Expo 67 was open from April to October, 1967 in Montreal, Canada.   The site consisted of two islands and a peninsula in the middle of the St. Lawrence River.   The admission ticket was referred to as a passport and entitled the holders to free entry to all pavilions as well as unlimited use of the mass transit system - Expo-Express. The passport could be filled with "visa stamps" at the National Pavilions.    Via: http://www.alamedainfo.com/Expo_67_Montreal.htm

Montreal Expo Postcards showcasing many of the spectacular national pavilions.

Île Notre-Dame was created especially for Expo '67 in Montreal and was the location for the majority of the international pavilions.

Île Notre-Dame was created especially for Expo in Montreal and was the location for the majority of the international pavilions.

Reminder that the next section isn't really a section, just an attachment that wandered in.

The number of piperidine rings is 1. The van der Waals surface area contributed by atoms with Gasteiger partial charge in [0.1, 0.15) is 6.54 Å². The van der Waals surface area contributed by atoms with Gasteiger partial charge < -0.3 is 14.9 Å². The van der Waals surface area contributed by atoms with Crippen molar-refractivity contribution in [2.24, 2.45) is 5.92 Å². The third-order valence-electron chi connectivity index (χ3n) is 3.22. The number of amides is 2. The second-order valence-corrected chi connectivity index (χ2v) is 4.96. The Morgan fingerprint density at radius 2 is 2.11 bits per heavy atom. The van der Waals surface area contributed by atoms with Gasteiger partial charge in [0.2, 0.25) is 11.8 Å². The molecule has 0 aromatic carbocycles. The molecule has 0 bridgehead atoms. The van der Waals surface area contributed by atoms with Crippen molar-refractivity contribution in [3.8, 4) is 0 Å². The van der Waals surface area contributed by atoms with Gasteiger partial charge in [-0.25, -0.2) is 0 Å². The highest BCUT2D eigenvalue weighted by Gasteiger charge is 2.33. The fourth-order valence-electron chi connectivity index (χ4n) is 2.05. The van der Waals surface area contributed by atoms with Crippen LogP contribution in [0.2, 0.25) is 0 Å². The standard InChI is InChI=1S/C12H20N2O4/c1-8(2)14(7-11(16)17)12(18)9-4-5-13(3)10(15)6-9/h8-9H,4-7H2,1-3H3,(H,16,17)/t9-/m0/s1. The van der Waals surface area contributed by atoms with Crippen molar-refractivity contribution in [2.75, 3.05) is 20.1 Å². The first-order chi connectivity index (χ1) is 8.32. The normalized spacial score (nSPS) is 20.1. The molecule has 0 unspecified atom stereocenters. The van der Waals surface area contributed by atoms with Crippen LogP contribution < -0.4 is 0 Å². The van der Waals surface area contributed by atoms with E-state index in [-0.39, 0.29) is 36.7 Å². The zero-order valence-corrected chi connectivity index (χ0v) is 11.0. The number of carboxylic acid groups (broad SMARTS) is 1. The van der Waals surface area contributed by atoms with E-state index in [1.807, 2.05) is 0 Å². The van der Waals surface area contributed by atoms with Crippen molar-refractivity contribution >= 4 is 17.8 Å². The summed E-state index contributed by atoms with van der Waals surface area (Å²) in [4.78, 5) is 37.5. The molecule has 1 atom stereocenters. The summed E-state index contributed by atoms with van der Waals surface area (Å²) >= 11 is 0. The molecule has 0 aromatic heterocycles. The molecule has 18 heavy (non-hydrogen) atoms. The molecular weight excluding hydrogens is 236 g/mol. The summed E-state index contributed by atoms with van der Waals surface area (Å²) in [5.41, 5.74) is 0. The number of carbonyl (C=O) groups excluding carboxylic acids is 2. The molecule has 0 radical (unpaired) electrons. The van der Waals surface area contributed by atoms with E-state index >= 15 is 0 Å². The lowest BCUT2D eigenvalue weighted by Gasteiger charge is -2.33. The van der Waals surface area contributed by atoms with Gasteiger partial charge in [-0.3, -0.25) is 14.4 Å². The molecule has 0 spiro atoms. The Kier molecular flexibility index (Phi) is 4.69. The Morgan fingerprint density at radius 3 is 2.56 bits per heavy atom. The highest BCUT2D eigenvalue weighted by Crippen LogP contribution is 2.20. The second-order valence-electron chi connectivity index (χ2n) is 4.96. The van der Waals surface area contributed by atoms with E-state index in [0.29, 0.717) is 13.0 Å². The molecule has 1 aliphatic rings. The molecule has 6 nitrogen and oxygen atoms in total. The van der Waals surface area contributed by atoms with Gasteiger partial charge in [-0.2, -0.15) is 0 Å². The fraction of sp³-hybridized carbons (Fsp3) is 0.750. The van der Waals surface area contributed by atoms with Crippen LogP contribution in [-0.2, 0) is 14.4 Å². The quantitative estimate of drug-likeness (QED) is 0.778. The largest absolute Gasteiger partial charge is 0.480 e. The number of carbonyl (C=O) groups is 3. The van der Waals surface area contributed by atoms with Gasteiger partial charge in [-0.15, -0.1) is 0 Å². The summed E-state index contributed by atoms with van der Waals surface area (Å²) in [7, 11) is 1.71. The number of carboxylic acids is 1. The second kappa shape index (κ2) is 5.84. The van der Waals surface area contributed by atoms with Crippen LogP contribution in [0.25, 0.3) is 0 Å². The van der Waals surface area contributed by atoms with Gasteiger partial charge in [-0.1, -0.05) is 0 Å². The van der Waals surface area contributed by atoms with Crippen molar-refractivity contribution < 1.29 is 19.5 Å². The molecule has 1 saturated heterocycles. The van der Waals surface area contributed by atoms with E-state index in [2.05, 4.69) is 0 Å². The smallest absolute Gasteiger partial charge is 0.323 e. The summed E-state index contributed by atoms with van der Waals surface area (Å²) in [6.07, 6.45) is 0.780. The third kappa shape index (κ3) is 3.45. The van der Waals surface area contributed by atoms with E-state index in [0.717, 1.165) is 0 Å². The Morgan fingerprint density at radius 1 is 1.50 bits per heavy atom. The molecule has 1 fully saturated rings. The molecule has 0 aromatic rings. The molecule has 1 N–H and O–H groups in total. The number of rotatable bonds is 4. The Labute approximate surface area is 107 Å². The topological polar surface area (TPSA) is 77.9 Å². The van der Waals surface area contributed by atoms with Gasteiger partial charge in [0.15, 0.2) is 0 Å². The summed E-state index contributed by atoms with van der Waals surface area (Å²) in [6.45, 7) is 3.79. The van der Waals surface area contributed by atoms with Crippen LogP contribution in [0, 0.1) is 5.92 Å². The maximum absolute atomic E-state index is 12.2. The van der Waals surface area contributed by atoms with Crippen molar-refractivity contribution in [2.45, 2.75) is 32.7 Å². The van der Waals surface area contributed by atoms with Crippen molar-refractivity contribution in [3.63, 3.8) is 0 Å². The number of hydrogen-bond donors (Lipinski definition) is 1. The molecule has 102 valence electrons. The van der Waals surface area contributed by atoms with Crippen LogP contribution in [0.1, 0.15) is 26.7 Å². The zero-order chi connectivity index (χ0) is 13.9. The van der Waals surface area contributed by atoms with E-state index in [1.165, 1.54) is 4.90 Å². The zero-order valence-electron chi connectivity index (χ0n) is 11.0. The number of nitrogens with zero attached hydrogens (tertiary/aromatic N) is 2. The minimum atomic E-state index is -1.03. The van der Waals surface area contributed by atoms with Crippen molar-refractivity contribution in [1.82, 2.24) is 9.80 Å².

Photo of the Montréal Biosphère in flames Buckminster Fuller, photography by Doug Lehman 1976

Canada, Montréal, Expo - Biosphere, the US Pavilion for Expo 67 designed by Buckminster Fuller and Shoji Sadao as it caught fire on May From the cover of the catalogue for Hippie Modernism: The Struggle for Utopia.

Life Magazine April 28, 1967 featured Expo 67, Montreal's World's Fair, which opened 43 years ago on April 27/67.

- In Montreal, Prime Minister Lester Pearson lighted a flame to open Expo Life Magazine April 1967 featured Expo Montreal's World's Fair

À la fine pointe de l'architecture. EXPO '67 Montréal, Québec.

These 20 Pictures Of Montreal's Expo 67 Will Leave You Speechless. There Are No Words

EXPO 67 - GALERIE D'IMAGES MAGNIFIQUES 3 - CENTRE DE PAIX DE MONTRÉAL

Expression of Modern ideal at the Expo 67 - Montreal, Canada 1967

Canadian Pulp and Paper Pavilion at Expo '67 - Montreal, Quebec by The Pie Shops, via Flickr

Canadian Pulp and Paper Pavilion at Expo - Montreal, Quebec Forests affect Man and his World profoundly. Paper, for which the forests produce raw material, is the principal tool Man uses to record.

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